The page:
I find the facts inspiring, rather than limiting. And of course, when we look at history, we often know what happened, but not why. I like trying to reconcile the many different versions of events, and I like using an unfamiliar viewpoint; when you change the place you stand to look, what you see is sometimes quite different from what you supposed. I think it’s a historian’s job to work out what happened, and a novelist’s job to try to imagine what it felt like while it was happening.

HilaryMantel Wed 26-Sep-12 21:14:37

maillotjaune

I loved Wolf Hall and BUTB but having got into the narrative style of Wolf Hall I didn't like all the "he, Cromwell" stuff.

I don't have a question but I want to say thank you to Hilary for a character on whom I have only my second literary crush ever (the first being her Danton) which is no mean feat given my Catholic education.

That’s very interesting. When I started writing A Place of Greater Safety I think Danton was very much the hero, but my own attitude to the three main characters kept swinging about and changing. And changes still.

HilaryMantel Wed 26-Sep-12 21:20:09

MooncupGoddess

Gosh what a fantastic book. Towards the end as we get an inexorable sense of the net closing in I was reminded of A Place of Greater Safety... Cromwell is riding high for now but he starts to feel the cold wind round the edge of the door. I also really liked the way that the more dubious things Cromwell does are never highlighted, one just becomes gradually aware of them, sometimes through other characters' comments.

Anyway my question is: I absolutely loved Cromwell's flashbacks to his younger days abroad. Are there any sources for this period in his life, or did you have licence to make up whatever suited the wider narrative? And was it liberating to have so much freedom, in comparison to the fall of Anne Boleyn section, which presumably required much painstaking work with the sources and subsequent scholarship?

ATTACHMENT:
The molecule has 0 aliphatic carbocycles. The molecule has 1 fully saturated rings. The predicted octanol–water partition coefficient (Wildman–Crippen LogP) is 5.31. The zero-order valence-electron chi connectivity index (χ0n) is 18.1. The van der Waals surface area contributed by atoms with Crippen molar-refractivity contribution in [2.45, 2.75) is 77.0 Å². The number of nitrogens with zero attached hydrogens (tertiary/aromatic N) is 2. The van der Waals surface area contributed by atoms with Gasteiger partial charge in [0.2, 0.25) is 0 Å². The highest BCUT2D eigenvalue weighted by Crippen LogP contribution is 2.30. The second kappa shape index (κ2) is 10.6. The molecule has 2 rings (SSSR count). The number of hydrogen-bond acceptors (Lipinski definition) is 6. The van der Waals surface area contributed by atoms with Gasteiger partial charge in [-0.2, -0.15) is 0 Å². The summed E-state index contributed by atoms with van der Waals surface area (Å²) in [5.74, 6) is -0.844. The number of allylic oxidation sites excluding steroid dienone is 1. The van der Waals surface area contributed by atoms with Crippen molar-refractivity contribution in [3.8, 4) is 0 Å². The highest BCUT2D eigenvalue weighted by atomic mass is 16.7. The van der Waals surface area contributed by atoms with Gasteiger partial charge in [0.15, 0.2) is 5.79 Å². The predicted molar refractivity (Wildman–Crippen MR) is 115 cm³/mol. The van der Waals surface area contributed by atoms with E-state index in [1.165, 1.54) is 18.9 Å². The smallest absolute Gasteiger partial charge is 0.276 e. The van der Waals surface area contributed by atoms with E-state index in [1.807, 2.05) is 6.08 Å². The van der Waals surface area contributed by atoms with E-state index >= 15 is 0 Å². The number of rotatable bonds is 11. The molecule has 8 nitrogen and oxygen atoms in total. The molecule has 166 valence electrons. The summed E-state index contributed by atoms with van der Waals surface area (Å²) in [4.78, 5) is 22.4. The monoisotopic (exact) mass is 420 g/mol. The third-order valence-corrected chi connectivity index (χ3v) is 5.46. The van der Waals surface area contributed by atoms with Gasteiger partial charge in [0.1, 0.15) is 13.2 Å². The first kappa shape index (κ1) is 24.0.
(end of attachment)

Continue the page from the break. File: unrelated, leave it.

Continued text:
The lucky thing (for us, not for Thomas Cromwell) is that his father Walter, being such a thug, left his mark on the records of the local law courts. Otherwise we might know nothing about such a humble family. The sources for his early life are confused and you can’t make it all fit; when someone unexpectedly becomes famous, semi-legendary stuff aggregates after the event, An Italian writer called Bandello, who gave Shakespeare a lot of his material (Romeo & Juliet, Twelfth Night etc) told stories about Cromwell in Italy. John Foxe, writing a generation later, told anecdotes about TC after he was a ‘great man;’ Foxe did know people who had known Cromwell, including some of the ‘singing children’ in his household. It seems to be accepted that he ran away from home at about 15 because he was in trouble with the law. It’s accepted that he got himself into the household of the Italian banker Frescobaldi, though no one knows how. And his uncle John really was a cook at Lambeth Palace, as I say in Wolf Hall.